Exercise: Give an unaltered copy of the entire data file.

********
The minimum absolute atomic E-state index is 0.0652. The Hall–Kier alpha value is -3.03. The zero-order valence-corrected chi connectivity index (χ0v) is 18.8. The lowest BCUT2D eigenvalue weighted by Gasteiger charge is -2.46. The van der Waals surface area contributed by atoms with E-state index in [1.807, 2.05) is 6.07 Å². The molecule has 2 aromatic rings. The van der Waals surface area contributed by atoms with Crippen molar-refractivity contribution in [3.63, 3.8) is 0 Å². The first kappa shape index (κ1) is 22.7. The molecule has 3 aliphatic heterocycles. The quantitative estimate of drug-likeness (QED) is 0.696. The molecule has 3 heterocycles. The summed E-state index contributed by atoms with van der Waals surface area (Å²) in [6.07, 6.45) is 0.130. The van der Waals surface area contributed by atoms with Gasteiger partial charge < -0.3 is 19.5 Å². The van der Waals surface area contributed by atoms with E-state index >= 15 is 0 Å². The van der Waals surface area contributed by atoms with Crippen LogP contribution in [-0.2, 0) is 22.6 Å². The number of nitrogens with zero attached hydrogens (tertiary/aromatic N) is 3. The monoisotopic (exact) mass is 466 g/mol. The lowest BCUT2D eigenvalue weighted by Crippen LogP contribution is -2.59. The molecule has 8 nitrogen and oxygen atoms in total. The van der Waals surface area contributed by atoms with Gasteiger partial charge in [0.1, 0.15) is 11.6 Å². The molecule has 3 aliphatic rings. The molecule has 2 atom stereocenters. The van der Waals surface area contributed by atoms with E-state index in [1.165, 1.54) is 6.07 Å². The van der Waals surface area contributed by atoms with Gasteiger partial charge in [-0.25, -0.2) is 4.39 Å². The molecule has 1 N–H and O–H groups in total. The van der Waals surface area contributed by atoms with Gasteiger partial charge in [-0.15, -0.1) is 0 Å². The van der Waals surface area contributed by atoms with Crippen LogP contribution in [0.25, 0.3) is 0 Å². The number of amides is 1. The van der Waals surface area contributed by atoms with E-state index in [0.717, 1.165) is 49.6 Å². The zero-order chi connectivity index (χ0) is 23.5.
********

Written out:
The minimum absolute atomic E-state index is 0.0652. The Hall–Kier alpha value is -3.03. The zero-order valence-corrected chi connectivity index (χ0v) is 18.8. The lowest BCUT2D eigenvalue weighted by Gasteiger charge is -2.46. The van der Waals surface area contributed by atoms with E-state index in [1.807, 2.05) is 6.07 Å². The molecule has 2 aromatic rings. The van der Waals surface area contributed by atoms with Crippen molar-refractivity contribution in [3.63, 3.8) is 0 Å². The first kappa shape index (κ1) is 22.7. The molecule has 3 aliphatic heterocycles. The quantitative estimate of drug-likeness (QED) is 0.696. The molecule has 3 heterocycles. The summed E-state index contributed by atoms with van der Waals surface area (Å²) in [6.07, 6.45) is 0.130. The van der Waals surface area contributed by atoms with Gasteiger partial charge < -0.3 is 19.5 Å². The van der Waals surface area contributed by atoms with E-state index >= 15 is 0 Å². The van der Waals surface area contributed by atoms with Crippen LogP contribution in [-0.2, 0) is 22.6 Å². The number of nitrogens with zero attached hydrogens (tertiary/aromatic N) is 3. The monoisotopic (exact) mass is 466 g/mol. The lowest BCUT2D eigenvalue weighted by Crippen LogP contribution is -2.59. The molecule has 8 nitrogen and oxygen atoms in total. The van der Waals surface area contributed by atoms with Gasteiger partial charge in [0.1, 0.15) is 11.6 Å². The molecule has 3 aliphatic rings. The molecule has 2 atom stereocenters. The van der Waals surface area contributed by atoms with E-state index in [1.165, 1.54) is 6.07 Å². The van der Waals surface area contributed by atoms with Gasteiger partial charge in [-0.25, -0.2) is 4.39 Å². The molecule has 1 N–H and O–H groups in total. The van der Waals surface area contributed by atoms with Gasteiger partial charge in [-0.15, -0.1) is 0 Å². The van der Waals surface area contributed by atoms with Crippen LogP contribution in [0.25, 0.3) is 0 Å². The number of amides is 1. The van der Waals surface area contributed by atoms with E-state index in [0.717, 1.165) is 49.6 Å². The zero-order chi connectivity index (χ0) is 23.5.